Sonia Dresdel was primarily known as a stage actress during her 25-year career, but managed to carve out a niche for herself in movies and television as well. Born Lois Obee in 1908, she aspired to a theater career and spent years in repertory -- in 1943, at age 34, she appeared in a production of Ibsen's Hedda Gabler at the Westminster Theatre in London that turned her into a star. She went on to light up various comedies and dramas, in everything from Mourning Becomes Electra to Oedipus the King (both with the Old Vic Company), and for a decade was regarded as one of England's top stage actresses. During the second half of the 1940s, Dresdel became closely associated with manic, destructive characters, both on-stage in plays such as The Same Garden, and onscreen in its film adaptation, While I Love (1947). She enjoyed a two-year run in the play This Was a Woman in the starring role, of a wife and mother whose personal demons drive her to destroy her family, and then brought the part to the screen in 1949, and it was in this same period that she got her most memorable screen part, in Carol Reed's The Fallen Idol (1948). Portraying the hostile, near-manic wife to Ralph Richardson's Baines, a role right up there with Lady Macbeth and Mrs. Danvers in Rebecca for sheer cruelty, she cut an inimitable screen figure -- between her performance and Reed's direction, and the exceptional editing by Oswald Hafenrichter, she was impossible to forget in the part. Her other movies of the era included the brilliant thriller The Clouded Yellow (1950), and her later film work included performances in The Trials of Oscar Wilde (1960) and Lady Caroline Lamb (1972).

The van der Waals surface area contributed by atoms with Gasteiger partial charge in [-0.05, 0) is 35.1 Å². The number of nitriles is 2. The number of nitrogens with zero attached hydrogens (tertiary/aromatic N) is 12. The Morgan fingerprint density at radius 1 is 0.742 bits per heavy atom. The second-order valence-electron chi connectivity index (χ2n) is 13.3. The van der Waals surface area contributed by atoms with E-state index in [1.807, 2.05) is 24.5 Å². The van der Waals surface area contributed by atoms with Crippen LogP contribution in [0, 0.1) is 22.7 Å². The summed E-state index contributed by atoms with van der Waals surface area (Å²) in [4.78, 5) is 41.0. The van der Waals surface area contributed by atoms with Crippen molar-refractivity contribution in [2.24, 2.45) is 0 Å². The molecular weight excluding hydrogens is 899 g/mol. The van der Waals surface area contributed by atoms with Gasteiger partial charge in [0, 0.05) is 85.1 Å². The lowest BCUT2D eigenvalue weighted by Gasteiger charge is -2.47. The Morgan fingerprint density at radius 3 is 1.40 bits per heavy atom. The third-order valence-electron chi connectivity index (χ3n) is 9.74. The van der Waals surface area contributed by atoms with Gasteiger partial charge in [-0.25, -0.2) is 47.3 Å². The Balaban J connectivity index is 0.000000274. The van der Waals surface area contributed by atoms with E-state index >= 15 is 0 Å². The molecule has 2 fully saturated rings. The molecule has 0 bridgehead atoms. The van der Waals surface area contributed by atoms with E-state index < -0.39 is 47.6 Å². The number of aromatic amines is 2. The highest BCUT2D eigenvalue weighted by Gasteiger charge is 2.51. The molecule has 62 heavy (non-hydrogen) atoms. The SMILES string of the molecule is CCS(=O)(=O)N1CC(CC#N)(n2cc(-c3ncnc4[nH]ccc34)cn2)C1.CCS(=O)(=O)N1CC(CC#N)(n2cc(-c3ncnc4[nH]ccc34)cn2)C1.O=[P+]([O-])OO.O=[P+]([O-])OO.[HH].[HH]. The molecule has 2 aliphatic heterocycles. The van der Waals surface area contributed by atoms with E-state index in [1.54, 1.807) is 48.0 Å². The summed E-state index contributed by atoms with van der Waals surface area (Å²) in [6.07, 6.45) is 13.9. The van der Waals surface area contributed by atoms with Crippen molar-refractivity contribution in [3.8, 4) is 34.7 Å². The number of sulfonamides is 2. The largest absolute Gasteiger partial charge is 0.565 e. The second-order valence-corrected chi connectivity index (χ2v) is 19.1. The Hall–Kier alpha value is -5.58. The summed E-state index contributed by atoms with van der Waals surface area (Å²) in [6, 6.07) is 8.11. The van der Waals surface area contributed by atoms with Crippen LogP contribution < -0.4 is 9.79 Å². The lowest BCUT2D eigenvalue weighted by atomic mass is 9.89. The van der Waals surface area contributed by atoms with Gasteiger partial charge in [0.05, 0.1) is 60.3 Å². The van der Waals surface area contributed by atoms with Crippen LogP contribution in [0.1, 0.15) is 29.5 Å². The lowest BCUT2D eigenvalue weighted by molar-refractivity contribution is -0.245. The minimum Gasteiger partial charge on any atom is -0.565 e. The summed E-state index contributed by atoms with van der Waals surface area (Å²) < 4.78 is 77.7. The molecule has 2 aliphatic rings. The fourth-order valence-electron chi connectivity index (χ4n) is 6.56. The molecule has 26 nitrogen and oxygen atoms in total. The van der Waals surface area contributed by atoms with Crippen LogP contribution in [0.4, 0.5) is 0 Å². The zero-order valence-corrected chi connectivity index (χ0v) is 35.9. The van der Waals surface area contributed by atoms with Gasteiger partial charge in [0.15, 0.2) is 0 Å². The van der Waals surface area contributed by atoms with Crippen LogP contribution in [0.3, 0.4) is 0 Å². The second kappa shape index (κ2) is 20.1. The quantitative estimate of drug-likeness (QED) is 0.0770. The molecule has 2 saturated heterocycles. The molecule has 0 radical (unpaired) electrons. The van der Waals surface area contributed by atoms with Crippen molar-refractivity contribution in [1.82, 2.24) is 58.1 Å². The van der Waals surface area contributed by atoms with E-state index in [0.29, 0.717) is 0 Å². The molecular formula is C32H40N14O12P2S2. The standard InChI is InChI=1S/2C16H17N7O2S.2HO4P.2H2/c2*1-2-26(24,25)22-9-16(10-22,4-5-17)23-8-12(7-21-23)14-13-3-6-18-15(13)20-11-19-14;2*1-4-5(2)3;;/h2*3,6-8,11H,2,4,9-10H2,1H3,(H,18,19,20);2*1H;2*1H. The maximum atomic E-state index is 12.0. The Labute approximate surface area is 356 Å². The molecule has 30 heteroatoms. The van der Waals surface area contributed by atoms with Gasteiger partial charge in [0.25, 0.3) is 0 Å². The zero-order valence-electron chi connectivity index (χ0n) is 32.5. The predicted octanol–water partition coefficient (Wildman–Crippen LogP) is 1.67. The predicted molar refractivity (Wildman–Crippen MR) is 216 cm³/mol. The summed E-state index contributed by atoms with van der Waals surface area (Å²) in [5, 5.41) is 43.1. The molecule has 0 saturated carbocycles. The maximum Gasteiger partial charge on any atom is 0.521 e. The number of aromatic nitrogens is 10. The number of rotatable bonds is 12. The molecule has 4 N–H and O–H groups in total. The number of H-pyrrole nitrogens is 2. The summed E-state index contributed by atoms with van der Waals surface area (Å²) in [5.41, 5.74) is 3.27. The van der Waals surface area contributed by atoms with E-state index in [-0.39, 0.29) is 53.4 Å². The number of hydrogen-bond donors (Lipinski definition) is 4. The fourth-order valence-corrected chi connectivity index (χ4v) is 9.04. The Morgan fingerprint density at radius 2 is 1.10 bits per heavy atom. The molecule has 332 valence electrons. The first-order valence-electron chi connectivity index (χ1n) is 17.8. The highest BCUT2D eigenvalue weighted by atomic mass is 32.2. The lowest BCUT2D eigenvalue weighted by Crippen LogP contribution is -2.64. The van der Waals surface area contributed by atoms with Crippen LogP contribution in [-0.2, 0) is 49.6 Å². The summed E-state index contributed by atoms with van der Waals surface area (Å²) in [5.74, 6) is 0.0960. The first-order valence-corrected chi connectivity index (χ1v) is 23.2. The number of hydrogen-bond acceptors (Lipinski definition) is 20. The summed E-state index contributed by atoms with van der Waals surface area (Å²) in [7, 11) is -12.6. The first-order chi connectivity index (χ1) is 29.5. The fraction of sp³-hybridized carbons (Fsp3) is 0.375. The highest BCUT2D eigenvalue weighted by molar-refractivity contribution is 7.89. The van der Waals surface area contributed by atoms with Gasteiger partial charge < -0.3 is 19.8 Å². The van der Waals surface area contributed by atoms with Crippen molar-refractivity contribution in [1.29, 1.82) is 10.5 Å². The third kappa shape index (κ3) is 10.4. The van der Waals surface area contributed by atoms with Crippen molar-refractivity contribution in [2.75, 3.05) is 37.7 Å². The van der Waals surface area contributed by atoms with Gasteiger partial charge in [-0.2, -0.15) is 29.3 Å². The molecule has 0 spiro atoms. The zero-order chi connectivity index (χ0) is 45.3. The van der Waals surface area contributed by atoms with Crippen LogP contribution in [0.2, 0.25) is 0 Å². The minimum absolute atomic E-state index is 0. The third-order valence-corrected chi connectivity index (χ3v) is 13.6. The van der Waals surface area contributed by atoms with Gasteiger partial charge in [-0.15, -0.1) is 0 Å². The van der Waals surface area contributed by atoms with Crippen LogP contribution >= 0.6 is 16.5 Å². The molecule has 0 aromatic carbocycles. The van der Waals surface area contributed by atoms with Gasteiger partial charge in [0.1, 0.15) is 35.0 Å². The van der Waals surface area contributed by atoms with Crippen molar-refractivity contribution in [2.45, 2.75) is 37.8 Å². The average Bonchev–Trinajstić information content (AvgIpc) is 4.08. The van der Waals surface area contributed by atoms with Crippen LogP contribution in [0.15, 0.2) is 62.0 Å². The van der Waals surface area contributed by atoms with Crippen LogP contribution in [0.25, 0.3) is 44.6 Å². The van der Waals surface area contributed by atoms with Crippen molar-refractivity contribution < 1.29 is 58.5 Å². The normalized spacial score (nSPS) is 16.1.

By the 1950s, Dresdel had begun working in television as well, but her overall career declined along with her stage roles, as she began appearing in too many melodramas and thrillers that did her no credit -- with her intense, angular features, she was suited to such roles, though she also took on parts on occasion that seemed to fit her poorly in their sympathetic nature, in plays such as Doctor Jo. But she found it difficult to get back to better work, and Dresdel's fiercely independent nature forced her to decline offers of career assistance from sympathetic colleagues. As the parts ceased to interest her as much, Dresdel went into management, during the 1950s, becoming a company director and also a stage director late in the decade, under the aegis of the New White Rose Players, on works such as the thriller Night of the Shoot. As with many leading lights of the 1940s and '50s British theater, Dresdel found little available to her in film in the 1960s. She passed away in 1976, best remembered by theatergoers and those who'd seen her in The Fallen Idol.